We  had a large number of Greylag geese near to the hide then we had a fleeting visit by a Red Kite followed by two more that circled for a few minutes then all hell broke loose. 

The fields on the opposite side of the road are in a shooting estate and 20 to 30 guns all started firing at the same time and everything scattered from the Greylag, Mallard and all the rest of the water birds, the gent I was with stated that would be the end of the afternoons birding, so we decided to visit the area where we had seen the Shorties, this being abou a mile away. However we had not been looking out for the Owls for long when the shoot appeared in the fields on the opposite side of the road so we gave it best and I went on a drive about looking for any Red Kites or Buzzards. I saw a few Kites but the second you lifted the lens in the air, they dived and disappeared from view very quickly.

 Smew Drake, Eyebrook Reservoir, from the gate.

This bird was in excess of two hundred metres away so a lucky shot. They really are a beautiful duck.

Lapwing from the Gate.

Whilst waiting to see if any Smew came any closer I managed to get this image shot between the tall grass.

Greylag Goose, Lower Bunker Hide.

These birds were within fifty metres of the hide and didn't appear over bothered when I entered the area and met up with the gent. So it was a case of get a few images.

First Red Kite to appear, Bunker Hide.

This bird only gave us a fleeting visit before flying over the reservoir to the far side.

Second bird to arrive, quickly followed by a third and they both then circled an area not far from the hide, just a case of rest the camera on the side and shoot away.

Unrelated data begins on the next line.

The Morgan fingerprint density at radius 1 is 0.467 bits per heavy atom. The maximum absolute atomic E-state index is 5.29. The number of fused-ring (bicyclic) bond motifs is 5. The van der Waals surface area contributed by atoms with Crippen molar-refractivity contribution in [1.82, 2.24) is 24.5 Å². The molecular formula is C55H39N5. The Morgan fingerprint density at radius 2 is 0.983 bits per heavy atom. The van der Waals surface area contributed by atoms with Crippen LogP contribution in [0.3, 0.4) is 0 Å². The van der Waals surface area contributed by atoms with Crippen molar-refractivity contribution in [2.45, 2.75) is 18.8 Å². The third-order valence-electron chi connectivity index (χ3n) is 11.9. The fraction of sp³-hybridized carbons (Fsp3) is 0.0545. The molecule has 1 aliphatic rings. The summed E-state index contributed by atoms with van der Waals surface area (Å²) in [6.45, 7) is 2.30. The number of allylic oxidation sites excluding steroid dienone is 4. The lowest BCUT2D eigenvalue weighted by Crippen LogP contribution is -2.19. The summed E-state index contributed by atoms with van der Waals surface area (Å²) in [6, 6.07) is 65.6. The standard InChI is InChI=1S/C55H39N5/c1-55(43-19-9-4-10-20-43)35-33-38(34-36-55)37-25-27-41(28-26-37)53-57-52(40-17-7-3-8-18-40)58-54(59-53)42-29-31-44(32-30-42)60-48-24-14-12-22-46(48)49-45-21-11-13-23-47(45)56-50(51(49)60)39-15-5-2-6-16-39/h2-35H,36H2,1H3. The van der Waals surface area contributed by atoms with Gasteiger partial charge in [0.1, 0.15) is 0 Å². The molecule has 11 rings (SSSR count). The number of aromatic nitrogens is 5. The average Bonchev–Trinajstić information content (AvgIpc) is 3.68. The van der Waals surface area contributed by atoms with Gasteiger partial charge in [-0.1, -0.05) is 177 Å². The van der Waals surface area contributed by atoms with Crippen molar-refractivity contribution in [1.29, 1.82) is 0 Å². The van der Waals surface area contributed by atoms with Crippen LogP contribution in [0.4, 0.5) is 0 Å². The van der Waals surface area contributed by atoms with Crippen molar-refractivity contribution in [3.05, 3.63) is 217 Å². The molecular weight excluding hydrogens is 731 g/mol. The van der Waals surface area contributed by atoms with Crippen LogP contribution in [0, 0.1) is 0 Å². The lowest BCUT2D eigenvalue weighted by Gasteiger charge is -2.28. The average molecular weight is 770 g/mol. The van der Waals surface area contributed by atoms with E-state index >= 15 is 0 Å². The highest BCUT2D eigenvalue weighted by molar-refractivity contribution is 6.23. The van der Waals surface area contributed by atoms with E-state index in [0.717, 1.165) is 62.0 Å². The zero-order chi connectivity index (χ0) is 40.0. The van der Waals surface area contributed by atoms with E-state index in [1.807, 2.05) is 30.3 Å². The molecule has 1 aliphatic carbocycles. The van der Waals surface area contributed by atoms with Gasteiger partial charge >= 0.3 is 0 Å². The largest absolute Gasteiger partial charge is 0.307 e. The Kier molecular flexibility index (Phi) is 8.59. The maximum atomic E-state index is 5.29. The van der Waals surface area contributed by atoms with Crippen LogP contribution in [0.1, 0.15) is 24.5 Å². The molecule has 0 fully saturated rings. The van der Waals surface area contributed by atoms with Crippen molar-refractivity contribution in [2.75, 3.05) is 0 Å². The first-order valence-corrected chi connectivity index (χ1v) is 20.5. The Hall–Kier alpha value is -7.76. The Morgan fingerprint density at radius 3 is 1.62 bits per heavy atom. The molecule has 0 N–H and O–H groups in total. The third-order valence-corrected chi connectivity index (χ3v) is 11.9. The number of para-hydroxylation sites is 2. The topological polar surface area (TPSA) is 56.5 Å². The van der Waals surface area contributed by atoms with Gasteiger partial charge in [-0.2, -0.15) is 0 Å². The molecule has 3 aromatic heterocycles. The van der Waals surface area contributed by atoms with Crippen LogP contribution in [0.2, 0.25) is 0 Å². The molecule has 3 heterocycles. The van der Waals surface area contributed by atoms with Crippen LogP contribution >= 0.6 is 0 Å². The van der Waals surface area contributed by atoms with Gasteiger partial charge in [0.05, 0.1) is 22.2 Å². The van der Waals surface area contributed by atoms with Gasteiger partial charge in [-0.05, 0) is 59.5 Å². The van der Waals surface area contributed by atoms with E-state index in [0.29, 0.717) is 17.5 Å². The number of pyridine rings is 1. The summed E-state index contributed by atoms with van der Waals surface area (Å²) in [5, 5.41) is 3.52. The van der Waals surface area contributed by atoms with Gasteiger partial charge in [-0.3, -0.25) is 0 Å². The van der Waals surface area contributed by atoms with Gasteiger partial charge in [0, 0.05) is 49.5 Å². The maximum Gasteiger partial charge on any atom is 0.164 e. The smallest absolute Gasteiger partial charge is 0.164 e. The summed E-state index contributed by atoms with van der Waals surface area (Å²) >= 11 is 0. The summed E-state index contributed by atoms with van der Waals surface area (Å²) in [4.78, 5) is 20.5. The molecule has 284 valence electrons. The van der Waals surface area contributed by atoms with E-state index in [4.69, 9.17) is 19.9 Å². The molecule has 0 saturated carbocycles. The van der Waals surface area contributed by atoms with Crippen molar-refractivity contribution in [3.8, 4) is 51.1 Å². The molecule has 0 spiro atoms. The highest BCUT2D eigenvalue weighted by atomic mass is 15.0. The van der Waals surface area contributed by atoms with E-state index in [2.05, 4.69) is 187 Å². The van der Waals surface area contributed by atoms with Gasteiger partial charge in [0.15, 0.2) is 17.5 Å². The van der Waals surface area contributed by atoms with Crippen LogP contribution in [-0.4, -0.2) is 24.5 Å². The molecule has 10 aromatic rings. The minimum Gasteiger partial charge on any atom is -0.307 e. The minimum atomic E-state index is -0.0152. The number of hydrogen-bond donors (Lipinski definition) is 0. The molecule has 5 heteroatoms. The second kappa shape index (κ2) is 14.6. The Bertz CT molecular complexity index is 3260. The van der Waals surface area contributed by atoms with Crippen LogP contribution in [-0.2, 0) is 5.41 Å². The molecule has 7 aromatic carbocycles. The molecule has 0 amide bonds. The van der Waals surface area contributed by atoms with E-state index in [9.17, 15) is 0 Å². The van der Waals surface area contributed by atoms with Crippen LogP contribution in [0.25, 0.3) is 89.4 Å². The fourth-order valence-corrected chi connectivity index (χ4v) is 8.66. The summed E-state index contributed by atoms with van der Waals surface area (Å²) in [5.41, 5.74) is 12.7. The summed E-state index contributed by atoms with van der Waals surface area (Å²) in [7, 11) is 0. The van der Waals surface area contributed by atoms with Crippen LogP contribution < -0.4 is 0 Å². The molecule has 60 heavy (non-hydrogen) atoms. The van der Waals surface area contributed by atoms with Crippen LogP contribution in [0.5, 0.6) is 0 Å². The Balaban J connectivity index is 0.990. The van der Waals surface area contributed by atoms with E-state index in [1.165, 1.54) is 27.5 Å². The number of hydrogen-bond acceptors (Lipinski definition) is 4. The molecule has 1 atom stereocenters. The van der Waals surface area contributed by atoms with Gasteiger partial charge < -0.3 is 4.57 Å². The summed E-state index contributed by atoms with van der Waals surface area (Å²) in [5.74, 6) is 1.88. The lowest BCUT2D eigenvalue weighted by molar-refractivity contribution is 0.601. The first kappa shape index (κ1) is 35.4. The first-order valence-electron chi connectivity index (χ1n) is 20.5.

Third Red Kite, wonderful birds to watch in flight.

Last image managed before the shooting commenced, not many seconds after this everything was away to the far side of the reservoir.

Thank you for your visit, I hope you have enjoyed the images as much as I did in the getting of them.

I intend to meet up with the gent again and have another try for the three Short-eared Owls.

About Me;

Titus White:
Hi I am Richard Peglers friend Titus White, and those who follow Richards posts will understand the name and reason for it. I have been birding with Richard for 3 years and a volunteer at Rutland Water on the Osprey Project for 2 years. My early images were taken on a Nikon D80 with a 70 - 200mm lens. I updated the lens to a 70 - 300mm VR lens but still was not happy with the results. Eventually when Nikon announced the D7100 I decided to change so upgraded the camera and also invested in a Sigma 50 - 500mm lens.
I first met Richard through Arthur Costello as I was having the occasional visit from Little Owls on our land. We eventually found the Little Owls through another contact about 100 metres away. Photo's will follow on future posts.
I have recently upgraded my camera to full frame, this is a challenge I am at the moment enjoying trying to get the best out of the beast.